Before you take out your shovel, transfer all the tags to the base of the plants. Look across all the stakes to make sure all tags have been moved. This will help prevent creating "no-name" tubers. It might seem to be a sin, but to me a tuber without a name is worthless.
The next question would be is "When to dig". According to a recent experiment reported in a handout by Kevin Larkin, dahlias produce tubers under shorter light conditions. Thus it would seem that the longer the tubers are in the ground at the end of the growing season, the more fully developed they will become. While most people wait until frost to dig, some can’t, due to the large number of plants they must dig. Small growers should seriously consider letting their dahlia roots continue to grow and mature as long as practical.
When you have decided when you will dig your tubers, cut the stalks about a few days to a week before digging. This will enable the tuber to start developing eyes in the ground and will help you later when you divide the clumps into individual tubers. Leave about 4 to 6 inches of stalk above the ground to make handling easier when you dig the tuber. If the stalk is open at the top, cover it with aluminum foil, so water cannot get in and promote rot.
Dig and handle the tuber clumps with care. A dahlia tuber’s neck is fragile, especially right after digging. The actual digging should be done with a long handle shovel. Do not use a garden fork. A fork won’t cut the fine roots free and much more damage will occur. Insert the shovel about 9 inches away from the stalk STRAIGHT DOWN into the soil and continue around the stalk in a circle. When all 4 sides are loose from the long feeder roots, push the shovel under the clump and lift carefully. If it is stuck, you will have to further cut the fine roots where it is stuck. Remove any large clumps of dirt and gingerly shake the tuber clump to further loosen the soil. Turn the tuber clump over to drain any water that has collected in the stem. At this point there are a few decisions to make.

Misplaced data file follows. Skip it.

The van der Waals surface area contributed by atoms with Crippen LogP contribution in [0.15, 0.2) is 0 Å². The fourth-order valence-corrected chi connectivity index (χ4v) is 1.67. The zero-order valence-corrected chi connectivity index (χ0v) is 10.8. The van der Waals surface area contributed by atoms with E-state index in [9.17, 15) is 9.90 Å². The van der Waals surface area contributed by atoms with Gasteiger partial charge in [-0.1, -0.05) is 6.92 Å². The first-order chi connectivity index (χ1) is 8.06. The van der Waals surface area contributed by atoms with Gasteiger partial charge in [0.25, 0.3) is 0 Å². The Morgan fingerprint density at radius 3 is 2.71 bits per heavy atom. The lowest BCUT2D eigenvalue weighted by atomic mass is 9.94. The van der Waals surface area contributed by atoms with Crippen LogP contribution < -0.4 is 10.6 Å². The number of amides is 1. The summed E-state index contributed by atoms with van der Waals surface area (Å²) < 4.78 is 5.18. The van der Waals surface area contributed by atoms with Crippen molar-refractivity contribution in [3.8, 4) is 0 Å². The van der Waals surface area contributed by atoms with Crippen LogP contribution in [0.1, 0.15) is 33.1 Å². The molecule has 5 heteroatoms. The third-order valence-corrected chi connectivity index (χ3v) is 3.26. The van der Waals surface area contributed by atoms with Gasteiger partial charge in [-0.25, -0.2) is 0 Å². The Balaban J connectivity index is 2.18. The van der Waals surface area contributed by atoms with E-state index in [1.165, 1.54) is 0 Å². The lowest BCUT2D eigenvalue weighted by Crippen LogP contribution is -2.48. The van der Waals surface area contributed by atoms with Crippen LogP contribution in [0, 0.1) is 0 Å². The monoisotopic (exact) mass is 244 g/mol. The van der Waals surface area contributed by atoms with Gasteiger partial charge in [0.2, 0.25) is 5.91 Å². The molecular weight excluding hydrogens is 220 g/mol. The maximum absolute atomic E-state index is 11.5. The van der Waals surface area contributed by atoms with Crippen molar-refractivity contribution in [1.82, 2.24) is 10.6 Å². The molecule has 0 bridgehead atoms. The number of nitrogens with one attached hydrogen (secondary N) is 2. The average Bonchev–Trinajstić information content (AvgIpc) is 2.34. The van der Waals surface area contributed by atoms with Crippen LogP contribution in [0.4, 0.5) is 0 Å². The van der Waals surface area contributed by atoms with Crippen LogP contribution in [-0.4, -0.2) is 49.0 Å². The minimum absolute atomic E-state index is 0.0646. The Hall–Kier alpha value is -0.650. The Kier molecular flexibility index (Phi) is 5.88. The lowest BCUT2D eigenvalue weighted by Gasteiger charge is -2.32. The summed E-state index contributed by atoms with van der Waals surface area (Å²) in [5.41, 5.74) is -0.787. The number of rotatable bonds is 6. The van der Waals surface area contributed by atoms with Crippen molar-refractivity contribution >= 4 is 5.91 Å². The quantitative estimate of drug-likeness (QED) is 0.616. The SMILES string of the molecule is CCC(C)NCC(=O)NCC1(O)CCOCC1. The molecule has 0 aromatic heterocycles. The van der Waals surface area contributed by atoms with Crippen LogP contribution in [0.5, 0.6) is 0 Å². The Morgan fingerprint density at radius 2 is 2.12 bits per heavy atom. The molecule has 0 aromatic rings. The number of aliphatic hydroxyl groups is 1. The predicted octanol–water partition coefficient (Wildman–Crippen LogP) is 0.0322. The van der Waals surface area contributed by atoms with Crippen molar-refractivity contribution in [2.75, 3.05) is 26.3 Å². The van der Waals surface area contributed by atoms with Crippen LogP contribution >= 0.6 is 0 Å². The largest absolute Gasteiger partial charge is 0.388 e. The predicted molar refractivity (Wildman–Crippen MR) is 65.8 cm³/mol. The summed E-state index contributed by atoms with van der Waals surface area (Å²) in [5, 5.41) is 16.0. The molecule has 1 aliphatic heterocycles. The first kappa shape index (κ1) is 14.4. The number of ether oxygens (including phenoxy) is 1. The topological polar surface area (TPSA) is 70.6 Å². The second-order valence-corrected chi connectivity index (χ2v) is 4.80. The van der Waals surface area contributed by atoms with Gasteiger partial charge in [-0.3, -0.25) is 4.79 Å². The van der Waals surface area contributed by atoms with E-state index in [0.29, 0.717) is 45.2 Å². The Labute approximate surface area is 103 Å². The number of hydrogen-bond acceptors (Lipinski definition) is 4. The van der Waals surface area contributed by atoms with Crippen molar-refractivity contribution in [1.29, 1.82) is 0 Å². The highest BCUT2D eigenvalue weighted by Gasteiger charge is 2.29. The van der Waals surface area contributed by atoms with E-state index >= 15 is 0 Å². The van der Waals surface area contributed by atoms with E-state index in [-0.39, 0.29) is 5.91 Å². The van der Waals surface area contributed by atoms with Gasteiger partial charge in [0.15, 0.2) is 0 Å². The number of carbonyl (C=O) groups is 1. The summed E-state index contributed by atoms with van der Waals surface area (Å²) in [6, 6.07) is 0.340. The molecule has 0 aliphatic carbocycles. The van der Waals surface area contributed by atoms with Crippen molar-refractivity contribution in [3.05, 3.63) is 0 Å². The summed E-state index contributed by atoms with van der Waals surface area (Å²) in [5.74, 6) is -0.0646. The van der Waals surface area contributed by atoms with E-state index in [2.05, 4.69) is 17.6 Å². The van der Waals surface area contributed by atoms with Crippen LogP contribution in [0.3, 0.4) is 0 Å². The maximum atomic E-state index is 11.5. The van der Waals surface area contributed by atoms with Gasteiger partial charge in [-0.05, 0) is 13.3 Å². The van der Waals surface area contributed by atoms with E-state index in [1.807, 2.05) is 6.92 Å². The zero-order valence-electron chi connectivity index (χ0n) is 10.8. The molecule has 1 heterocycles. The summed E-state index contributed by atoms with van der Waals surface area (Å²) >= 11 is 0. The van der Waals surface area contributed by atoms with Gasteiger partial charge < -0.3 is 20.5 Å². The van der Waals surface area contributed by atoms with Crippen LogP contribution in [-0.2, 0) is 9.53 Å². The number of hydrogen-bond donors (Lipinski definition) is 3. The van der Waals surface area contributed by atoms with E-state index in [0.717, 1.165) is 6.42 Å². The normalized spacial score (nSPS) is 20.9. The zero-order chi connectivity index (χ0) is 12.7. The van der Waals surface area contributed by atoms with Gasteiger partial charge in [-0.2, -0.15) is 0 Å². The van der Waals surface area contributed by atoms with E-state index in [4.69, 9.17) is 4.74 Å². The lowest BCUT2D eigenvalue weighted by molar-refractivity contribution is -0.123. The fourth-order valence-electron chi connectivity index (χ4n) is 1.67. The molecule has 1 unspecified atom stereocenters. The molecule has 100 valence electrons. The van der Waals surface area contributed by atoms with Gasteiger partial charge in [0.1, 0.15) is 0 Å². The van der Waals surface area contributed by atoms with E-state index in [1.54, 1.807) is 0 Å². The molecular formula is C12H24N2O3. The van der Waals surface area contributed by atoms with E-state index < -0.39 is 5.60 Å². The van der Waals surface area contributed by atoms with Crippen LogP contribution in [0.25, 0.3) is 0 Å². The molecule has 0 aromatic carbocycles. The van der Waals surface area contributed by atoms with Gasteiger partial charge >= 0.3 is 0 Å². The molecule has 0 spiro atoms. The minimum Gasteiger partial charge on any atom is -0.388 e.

Leave the dirt on: Let the clump dry in a cool area to prevent shriveling. The dirt will generally fall off with a little shaking. Move and secure the tag to the base of the stem and trim the stem and all long thin roots.
Wash the dirt off: Using a garden hose, wash the dirt off as much as possible. Move and secure the tag to the base of the stem and trim the stem and all long thin roots. At this point some people dip the tuber clumps in a 10% Clorox solution to kill any hidden worms, insects or microorganisms.
In either event, washing or not, the most important step in successful winter storage of dahlia tubers is the curing process. The outer skin of a dahlia tuber is somewhat damp when dug and downright sopping when washed. This outer skin must be slowly dried so as to toughen it enough so you can write on it with a felt pen without rubbing the skin off. At that point the tough skin will prevent further dehydration of the tuber and shriveling. Curing is accomplished by loosely covering the freshly dug or washed tubers with a plastic tarp. The tubers should be inside a cool space, like a garage, screened in porch or unheated basement. Do not place them on cement, since it tends to draw the water out of the tubers too fast. If outside is the only recourse, they should be kept out of any direct sunlight, as this will possibly cook the tubers. They should be controlled dried in this fashion for 4 to 7 days, checking them every day for dryness.